The beginning of construction is approaching for the expansion of broadband internet access to rural schools in Apache County, Arizona.
The new development was spurred by the Arizona Broadband for Education Initiative, an effort by the state Department of Education to bring schools and libraries across the state equal access to high-speed internet service.
“With the help of the (Arizona) Corporation Commission and the governor’s office and us, we all sort of teamed together to pass the initiative,” said Stefan Swiat, public information officer for the Arizona Department of Education. Swiat wrote the grant application that made the broadband initiative possible.
“I commend my staff at the Department for making this opportunity a reality for so many students in rural areas,” said Arizona Superintendent of Public Instruction Diane Douglas. “Equal access to broadband services is critical to the success of a child’s education in the 21st century.”
Apache County Schools Superintendent Barry Williams is also on board for the project. The superintendent’s office heads the Apache County Schools Business Consortium, which plays a pivotal role in the development of the broadband system.
“High speed, reliable, affordable internet has the potential to deliver, in real-time, educational opportunities currently accessible to students in metropolitan communities,” Williams said. “Never in the recent past has there been an opportunity to improve infrastructure to the degree this opportunity provides.”
Better internet access will broaden the range of programs and learning tools available to rural students and better equip them for higher education and beyond, Swiat said.
“Some of the opportunities that students would receive that they didn’t in the past include digital learning, long-distance learning, telemedicine, tele-therapy,” he said.
This would also be a huge advantage to teachers in rural communities, where state universities aren’t right around the corner, Swiat said.
“Increasing access to reliable, affordable broadband service is complex and challenging — but it is crucial to helping our rural communities bridge the digital divide,” said Governor Doug Ducey. “I’m very proud of the work the Arizona Broadband for Education Initiative is doing to create pathways that foster student success and advance economic prosperity in Arizona schools and communities that need it most.”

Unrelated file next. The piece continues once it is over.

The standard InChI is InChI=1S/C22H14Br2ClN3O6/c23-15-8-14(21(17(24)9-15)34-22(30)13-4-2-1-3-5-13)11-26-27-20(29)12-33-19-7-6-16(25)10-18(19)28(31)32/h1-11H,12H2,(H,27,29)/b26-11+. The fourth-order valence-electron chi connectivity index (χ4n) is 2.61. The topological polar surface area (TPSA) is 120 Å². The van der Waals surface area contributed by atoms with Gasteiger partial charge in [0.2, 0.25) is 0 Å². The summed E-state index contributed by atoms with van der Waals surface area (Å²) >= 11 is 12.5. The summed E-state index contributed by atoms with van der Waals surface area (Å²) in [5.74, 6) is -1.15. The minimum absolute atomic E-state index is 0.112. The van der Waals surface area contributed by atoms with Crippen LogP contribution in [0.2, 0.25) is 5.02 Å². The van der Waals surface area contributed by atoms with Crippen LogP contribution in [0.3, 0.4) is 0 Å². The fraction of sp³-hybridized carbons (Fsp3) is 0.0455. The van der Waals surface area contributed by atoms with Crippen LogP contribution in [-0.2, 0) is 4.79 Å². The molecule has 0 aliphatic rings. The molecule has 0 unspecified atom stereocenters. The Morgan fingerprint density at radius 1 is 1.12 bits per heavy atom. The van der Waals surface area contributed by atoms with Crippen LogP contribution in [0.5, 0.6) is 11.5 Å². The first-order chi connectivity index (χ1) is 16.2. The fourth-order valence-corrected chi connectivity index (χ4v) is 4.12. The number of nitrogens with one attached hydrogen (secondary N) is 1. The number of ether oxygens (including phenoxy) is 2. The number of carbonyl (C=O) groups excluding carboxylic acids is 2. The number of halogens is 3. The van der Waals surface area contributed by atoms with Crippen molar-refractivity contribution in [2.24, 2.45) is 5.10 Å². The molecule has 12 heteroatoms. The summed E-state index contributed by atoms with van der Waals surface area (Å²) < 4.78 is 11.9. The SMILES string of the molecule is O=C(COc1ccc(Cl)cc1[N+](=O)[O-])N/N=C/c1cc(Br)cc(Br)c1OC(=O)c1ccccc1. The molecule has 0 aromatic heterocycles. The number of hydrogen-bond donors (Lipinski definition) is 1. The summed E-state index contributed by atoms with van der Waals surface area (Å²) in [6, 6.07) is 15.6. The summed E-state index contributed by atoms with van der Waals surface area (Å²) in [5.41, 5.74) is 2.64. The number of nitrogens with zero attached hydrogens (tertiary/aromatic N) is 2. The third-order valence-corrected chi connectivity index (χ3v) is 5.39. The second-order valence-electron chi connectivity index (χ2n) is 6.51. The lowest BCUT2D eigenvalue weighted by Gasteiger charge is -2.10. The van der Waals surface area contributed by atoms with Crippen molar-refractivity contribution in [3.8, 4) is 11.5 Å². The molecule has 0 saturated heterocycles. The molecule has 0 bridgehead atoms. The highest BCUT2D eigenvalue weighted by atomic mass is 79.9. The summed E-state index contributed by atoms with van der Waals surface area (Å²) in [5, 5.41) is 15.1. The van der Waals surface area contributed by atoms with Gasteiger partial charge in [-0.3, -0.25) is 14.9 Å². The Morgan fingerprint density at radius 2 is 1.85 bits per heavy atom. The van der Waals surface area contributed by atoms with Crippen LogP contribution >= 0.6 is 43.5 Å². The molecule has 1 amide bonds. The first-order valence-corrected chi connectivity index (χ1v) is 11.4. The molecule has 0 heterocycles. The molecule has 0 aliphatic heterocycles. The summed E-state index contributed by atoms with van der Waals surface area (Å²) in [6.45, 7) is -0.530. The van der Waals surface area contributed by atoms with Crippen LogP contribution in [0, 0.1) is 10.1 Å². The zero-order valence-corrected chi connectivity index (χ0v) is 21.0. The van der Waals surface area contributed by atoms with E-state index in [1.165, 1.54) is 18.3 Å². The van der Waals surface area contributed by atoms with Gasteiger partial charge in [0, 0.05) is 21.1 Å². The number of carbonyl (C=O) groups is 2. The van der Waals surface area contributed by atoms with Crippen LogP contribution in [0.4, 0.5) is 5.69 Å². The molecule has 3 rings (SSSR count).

NTUA Wireless (NTUAW), a wholesale and retail communications company majority-owned by the Navajo people, is the contractor for the broadband project. NTUAW, a subset of the Navajo Tribal Utility Authority, will construct the physical fiber-optic cable infrastructure and provide the bandwidth for a high-speed internet connection.
“The Arizona Broadband for Education Initiative provides a once-in-a-generation opportunity for all schools in Arizona to sign up to upgrade to high-speed internet service at little or no cost,” Douglas said.
The federal government is funding 90 percent of the school broadband fiber installation, and the other 10 percent is commissioned by the Arizona Department of Education, said Fred Brakeman, project manager for the broadband development. Brakeman is the president and CEO of Infinity Communications and Consulting in Bakersfield, California.
“The schools themselves are not out a penny, which is a good thing,” Brakeman said.
Brakeman said he hopes other proposed expansion sites in Apache County, including several more school districts and libraries, will be funded soon. If so, that construction could be done simultaneously. It would also be wise for service providers to lay extra cables of their own for future residential and commercial use, as it would greatly decrease the cost of new infrastructure, Brakeman said. Swiat agreed.
“This is a great opportunity for municipalities to piggyback on top of the fiber that is laid there,” Swiat said. Rural towns “should use this as an opportunity to wire their whole community.”
Brakeman stressed, however, that the funding from the federal government is strictly earmarked for schools under the Arizona Department of Education E-Rate Program. If cable companies want to expand their infrastructure, they would have to find the funding themselves.
“It’s kind of like the first step of then providing a lot more bandwidth to other businesses, to city and county offices, and eventually maybe into the home,” Brakeman said. “So we’re trying to do what we can in baby steps to get that connectivity to not just schools but to everybody in the county.”